Forests 2012, 3(2), 370-397; doi:10.3390/f3020370
Received: 30 March 2012 / Revised: 26 May 2012 / Accepted: 8 June 2012 / Published: 19 June 2012
Cited by 13 | PDF Full-text (1524 KB) | HTML Full-text | XML Full-text
Abstract
Eastern forests of the US are valued both as a carbon sink and a wood resource. The amount of biomass that can be harvested sustainably from this biome for bioenergy without compromising the carbon sink is uncertain. Using past literature and previously [...] Read more.
Eastern forests of the US are valued both as a carbon sink and a wood resource. The amount of biomass that can be harvested sustainably from this biome for bioenergy without compromising the carbon sink is uncertain. Using past literature and previously validated models, we assessed four scenarios of biomass harvest in the eastern US: partial harvests of mixed hardwood forests, pine plantation management, short-rotation woody cropping systems, and forest residue removal. We also estimated the amount and location of abandoned agricultural lands in the eastern US that could be used for biomass production. Greater carbon storage was estimated to result from partial harvests and residue removals than from plantation management and short-rotation cropping. If woody feedstocks were cultivated with a combination of intensive management on abandoned lands and partial harvests of standing forest, we estimate that roughly 176 Tg biomass y−1 (~330,000 GWh or ~16 billion gallons of ethanol) could be produced sustainably from the temperate forest biome of the eastern US. This biomass could offset up to ~63 Tg C y−1 that are emitted from fossil fuels used for heat and power generation while maintaining a terrestrial C sink of ~8 Tg C y−1. Full article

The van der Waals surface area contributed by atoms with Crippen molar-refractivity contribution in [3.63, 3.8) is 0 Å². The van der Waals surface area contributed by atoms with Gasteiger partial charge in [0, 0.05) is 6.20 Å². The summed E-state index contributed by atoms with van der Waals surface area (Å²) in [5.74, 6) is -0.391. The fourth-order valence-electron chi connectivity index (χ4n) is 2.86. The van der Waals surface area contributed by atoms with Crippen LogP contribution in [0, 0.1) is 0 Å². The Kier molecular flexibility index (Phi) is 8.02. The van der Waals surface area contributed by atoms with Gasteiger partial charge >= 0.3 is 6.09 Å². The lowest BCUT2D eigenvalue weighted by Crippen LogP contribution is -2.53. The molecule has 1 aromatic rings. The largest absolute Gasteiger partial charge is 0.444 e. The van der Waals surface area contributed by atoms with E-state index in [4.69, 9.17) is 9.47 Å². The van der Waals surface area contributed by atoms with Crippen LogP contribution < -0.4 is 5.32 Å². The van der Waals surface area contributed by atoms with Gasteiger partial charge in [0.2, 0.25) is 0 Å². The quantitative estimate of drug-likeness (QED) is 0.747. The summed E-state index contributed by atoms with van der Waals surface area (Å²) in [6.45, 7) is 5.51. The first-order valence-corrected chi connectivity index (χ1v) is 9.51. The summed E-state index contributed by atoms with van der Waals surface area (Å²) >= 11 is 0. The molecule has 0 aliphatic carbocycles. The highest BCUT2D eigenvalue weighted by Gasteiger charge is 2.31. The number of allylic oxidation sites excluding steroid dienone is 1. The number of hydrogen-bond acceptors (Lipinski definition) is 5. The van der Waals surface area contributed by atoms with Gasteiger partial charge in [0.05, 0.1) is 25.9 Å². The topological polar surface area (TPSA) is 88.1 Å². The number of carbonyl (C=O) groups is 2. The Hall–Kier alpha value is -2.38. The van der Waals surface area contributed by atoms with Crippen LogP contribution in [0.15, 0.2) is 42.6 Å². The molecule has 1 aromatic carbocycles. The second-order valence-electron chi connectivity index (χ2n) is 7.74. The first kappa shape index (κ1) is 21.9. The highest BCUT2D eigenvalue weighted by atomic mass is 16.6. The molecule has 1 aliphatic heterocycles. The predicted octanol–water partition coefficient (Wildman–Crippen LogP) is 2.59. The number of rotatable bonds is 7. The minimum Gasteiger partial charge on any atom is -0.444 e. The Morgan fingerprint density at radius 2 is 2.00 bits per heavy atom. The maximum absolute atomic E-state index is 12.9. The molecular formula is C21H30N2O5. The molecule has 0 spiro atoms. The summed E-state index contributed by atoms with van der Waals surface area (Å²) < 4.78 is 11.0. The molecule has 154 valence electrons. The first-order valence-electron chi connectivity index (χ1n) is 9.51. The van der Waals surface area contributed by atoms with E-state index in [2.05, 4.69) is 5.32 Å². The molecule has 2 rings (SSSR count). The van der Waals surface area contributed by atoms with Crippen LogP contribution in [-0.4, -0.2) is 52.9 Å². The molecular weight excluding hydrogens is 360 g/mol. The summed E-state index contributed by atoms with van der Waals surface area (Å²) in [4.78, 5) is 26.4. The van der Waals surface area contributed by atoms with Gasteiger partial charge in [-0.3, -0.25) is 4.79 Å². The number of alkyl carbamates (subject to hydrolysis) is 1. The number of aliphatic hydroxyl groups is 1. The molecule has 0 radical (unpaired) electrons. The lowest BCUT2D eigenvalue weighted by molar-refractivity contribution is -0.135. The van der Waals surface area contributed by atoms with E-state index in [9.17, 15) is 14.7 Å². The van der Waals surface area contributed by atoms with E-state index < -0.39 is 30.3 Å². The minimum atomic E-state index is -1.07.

(This article belongs to the Special Issue The Role of Forests for Carbon Capture and Storage)